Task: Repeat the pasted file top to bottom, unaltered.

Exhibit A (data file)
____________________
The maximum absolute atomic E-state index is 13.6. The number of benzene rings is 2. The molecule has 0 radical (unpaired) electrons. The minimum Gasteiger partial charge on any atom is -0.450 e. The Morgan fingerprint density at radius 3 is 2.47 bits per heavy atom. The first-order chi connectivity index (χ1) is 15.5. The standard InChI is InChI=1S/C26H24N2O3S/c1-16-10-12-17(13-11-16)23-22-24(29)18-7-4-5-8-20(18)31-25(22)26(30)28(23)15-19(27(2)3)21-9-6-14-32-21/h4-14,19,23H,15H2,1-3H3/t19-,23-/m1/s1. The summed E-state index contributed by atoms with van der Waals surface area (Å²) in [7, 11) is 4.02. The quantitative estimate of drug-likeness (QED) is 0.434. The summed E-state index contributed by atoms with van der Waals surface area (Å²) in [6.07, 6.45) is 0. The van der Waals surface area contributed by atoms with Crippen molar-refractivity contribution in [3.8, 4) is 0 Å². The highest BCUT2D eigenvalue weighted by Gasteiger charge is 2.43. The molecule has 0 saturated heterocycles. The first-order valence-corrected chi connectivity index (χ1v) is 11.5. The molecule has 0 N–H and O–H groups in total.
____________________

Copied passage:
The maximum absolute atomic E-state index is 13.6. The number of benzene rings is 2. The molecule has 0 radical (unpaired) electrons. The minimum Gasteiger partial charge on any atom is -0.450 e. The Morgan fingerprint density at radius 3 is 2.47 bits per heavy atom. The first-order chi connectivity index (χ1) is 15.5. The standard InChI is InChI=1S/C26H24N2O3S/c1-16-10-12-17(13-11-16)23-22-24(29)18-7-4-5-8-20(18)31-25(22)26(30)28(23)15-19(27(2)3)21-9-6-14-32-21/h4-14,19,23H,15H2,1-3H3/t19-,23-/m1/s1. The summed E-state index contributed by atoms with van der Waals surface area (Å²) in [7, 11) is 4.02. The quantitative estimate of drug-likeness (QED) is 0.434. The summed E-state index contributed by atoms with van der Waals surface area (Å²) in [6.07, 6.45) is 0. The van der Waals surface area contributed by atoms with Crippen molar-refractivity contribution in [3.8, 4) is 0 Å². The highest BCUT2D eigenvalue weighted by Gasteiger charge is 2.43. The molecule has 0 saturated heterocycles. The first-order valence-corrected chi connectivity index (χ1v) is 11.5. The molecule has 0 N–H and O–H groups in total.